But, according to the GEM study, while Botswana has a highly entrepreneurial population and many positive supporting framework conditions, not all of the businesses created manage to survive to maturity. In addition, the data clearly shows that entrepreneurial businesses in Botswana are less likely to be innovative than businesses operating in more advanced economies.

The net result of this is that they are neither generating enough jobs nor creating new markets and products that will benefit the country.  

Nearly half or more of entrepreneurs in Botswana operate wholesale or retail businesses whereas in more developed economies entrepreneurs are drawn more to opportunities in information and communications, financial, professional, health, education and other services industries.

According to Mike Herrington, Executive Director of GEM, more specialist support needs to be directed at entrepreneurs in less developed economies to help right these imbalances. He cites making it easier for new businesses to register and operate by reducing the amount of regulations and ensuring that people have better training – particularly around financial skills – as key.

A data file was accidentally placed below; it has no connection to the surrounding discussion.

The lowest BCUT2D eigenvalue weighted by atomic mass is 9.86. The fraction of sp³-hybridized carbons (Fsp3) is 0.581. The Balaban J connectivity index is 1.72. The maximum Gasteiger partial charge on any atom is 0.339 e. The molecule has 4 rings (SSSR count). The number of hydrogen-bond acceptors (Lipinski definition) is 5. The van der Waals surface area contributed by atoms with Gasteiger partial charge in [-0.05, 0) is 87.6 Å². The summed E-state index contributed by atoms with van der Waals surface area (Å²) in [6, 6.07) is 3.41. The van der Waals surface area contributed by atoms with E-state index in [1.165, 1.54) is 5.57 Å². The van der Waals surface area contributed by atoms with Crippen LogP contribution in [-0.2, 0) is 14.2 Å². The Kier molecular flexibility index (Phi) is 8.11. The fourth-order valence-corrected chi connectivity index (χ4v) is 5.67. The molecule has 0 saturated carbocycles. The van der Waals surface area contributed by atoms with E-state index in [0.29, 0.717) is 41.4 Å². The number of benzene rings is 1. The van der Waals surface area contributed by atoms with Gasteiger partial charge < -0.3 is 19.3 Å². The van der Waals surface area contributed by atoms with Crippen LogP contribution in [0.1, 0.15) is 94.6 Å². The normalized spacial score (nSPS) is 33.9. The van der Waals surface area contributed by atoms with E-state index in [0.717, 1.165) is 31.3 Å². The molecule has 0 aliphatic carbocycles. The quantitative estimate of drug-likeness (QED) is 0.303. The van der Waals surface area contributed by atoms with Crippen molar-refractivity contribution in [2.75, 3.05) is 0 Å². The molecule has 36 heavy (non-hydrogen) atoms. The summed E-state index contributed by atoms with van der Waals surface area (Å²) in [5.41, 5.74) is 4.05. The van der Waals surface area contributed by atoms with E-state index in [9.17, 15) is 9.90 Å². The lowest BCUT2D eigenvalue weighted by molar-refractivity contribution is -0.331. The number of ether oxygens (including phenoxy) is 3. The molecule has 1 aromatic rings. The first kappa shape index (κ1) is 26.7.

Targeted financial training has definitely played a key role in the success of local entrepreneur Tony Mautsu. At the age of 23, Mautsu founded Social Light, a media management company that specialises in social media marketing, working across platforms like Facebook, LinkedIn, Youtube and Twitter. Trained as an accountant, he might have thought he was leaving the world of numbers behind him when he started a media business, but he says financial skills are vital to any entrepreneur who wants to make it in the tough world of business.

It is a view also held by Sprint Courier’s Setlalekgosi. “Business is easy,” she says. “It’s how you manage it that matters. Financial management is important.”

“Hiring the right accounting staff is an essential ingredient for any successful business,” says Mark Farrar, Chief Executive of the Association for Accounting Technicians (AAT) – a UK-based professional body for accounting technicians that offers qualifications in accounting and finance. “But it is also essential that the entrepreneur themselves has a good grasp of the numbers so that they can spot the red flags before they become a major threat to the business.”